Hello to the new traders
Wanted to cover on of my favorite phrases that you have likely heard here before
“buy the rumor, sell the news," I’m sure you have noticed that stock fall with good news.
This phrase is the tendency for traders to push up a stock's price on rumors or expectations and then sell once that news has been released, even if the news is positive. This phenomenon can be one of many reasons why a stock might fall with good news and is often seen with stocks releasing earnings report.
Publicly-traded companies are required by the Securities and Exchange Commission to publicly report earnings results quarterly, four times a year.
While it provides a great deal of transparency it can also lead to a build up of rumors as there is a three-month gap between each release. Moreover, any substantial discrepancies from expectations or any drastically surprising announcements will also influence a stock’s price.
A stock’s price is based heavily on the estimated expectations and actual results investors and analysts have for the firm's earnings and cash flows, both now and in the future. When a company releases an earnings report, a fundamental reaction is often the most common. As such, good earnings that miss expectations can result in a downgrade of value
For example, let's say analysts expect XYZ Corp. to report earnings per share (eps) of $0.75. Say the company announces EPS of $0.80, beating expectations by 6.7%, yet investors respond by selling shares. While the news was "good," perhaps investors expected more. For instance, if the firm has a history of beating estimates by 10% or more, this relatively smaller beat may be seen as a disappointment. With this scenario, investors may also decrease their appetite for the stock resulting in a lower price to earnings ratio.
A company may release results that match or exceed the market’s expectations but with that they may also include revisions to future estimates that can be a valuation detractor. Any downward revisions to future sales, earnings, cash flow, and more could lead to concerns over the stock’s future value. Downward revisions or developments that decrease future value expectations can be a fundamental reason why a stock might fall alongside good news.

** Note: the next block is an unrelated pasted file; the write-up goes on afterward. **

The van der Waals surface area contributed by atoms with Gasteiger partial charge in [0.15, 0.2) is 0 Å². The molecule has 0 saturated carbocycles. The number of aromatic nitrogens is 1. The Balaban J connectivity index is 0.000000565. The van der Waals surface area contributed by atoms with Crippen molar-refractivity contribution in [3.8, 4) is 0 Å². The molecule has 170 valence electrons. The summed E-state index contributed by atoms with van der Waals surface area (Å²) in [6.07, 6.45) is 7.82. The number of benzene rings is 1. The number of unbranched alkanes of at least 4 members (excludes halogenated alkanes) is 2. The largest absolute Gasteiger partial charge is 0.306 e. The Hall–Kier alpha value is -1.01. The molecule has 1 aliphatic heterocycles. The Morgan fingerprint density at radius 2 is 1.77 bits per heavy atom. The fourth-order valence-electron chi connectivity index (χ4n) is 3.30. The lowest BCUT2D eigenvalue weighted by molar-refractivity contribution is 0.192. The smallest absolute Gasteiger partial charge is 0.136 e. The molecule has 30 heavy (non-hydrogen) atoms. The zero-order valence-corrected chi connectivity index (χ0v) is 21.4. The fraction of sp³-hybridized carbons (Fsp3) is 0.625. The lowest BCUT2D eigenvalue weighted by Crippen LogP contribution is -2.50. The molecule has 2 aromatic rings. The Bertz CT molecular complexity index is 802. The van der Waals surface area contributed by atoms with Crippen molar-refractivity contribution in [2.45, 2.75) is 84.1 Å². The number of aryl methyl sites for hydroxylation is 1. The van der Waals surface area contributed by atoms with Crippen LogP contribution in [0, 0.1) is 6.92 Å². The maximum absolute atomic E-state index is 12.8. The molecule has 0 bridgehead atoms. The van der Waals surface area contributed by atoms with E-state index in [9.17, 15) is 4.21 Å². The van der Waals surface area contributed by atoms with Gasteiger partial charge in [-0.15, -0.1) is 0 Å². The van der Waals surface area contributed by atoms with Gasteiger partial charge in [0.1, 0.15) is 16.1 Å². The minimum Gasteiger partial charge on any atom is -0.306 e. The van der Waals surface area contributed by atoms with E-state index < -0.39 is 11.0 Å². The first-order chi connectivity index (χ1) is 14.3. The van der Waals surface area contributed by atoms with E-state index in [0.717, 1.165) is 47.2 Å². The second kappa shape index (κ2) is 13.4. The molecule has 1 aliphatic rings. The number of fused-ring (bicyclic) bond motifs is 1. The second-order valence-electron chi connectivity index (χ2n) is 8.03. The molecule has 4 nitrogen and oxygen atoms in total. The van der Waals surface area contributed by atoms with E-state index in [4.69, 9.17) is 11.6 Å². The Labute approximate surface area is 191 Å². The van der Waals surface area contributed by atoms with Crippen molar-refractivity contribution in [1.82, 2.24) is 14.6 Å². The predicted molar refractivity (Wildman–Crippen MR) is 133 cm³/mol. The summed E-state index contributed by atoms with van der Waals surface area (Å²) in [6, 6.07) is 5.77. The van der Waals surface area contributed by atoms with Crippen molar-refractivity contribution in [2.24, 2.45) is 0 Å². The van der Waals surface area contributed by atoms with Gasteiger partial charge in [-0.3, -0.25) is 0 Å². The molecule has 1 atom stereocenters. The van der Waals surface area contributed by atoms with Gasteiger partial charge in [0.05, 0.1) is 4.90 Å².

Key take aways
* With each earnings report, companies usually also provide some future guidance. Future guidance is also a big factor for fundamental valuations
* Good or bad news about a company often leads to short-term stock price changes and higher short-term volatility.
* There are many possible explanations for a stock's value declining despite good news being released.
* one of the most important things for an investor to do is remain calm and consider both the time frame for your investment and the reason you bought the stock in the first place. Stocks can see a lot of short-term volatility following any new announcements and particularly announcements that are surprisingly good or bad. If a stock holding is part of your long-term portfolio, it can be important to revisit or potentially change your investment thesis with new announcements and developments. If the release of good news remains inline with your investment thesis and a sell off occurs, it just might represent a buying opportunity for you and a chance to add to your long position at a relatively low price rather than selling with the crowd.
Im not sure if you would like an Instagram account but someone Asked for it what i would hope to cover on it are
-my daily position
-long term position
-companies that are emerging
- and possible entry and exit points
But the handle is dailymarket_tips it should say webull $SENSEONICS$Tonix $GLOBALSTAR $Castor Maritime Inc $SUNDIAL GROWERS INC. $Ocugen Inc $Zomedica Corp $Advaxis $Citius Pharmaceuticals Inc $SUNDIAL GROWERS INC.
Disclaimer: The comments, opinions and analysis expressed herein are for informational and educational purposes only and shoulk not be considered as individual investment advice or recommendations. Webull is not responsible or liable in any way for comments posted by pur users.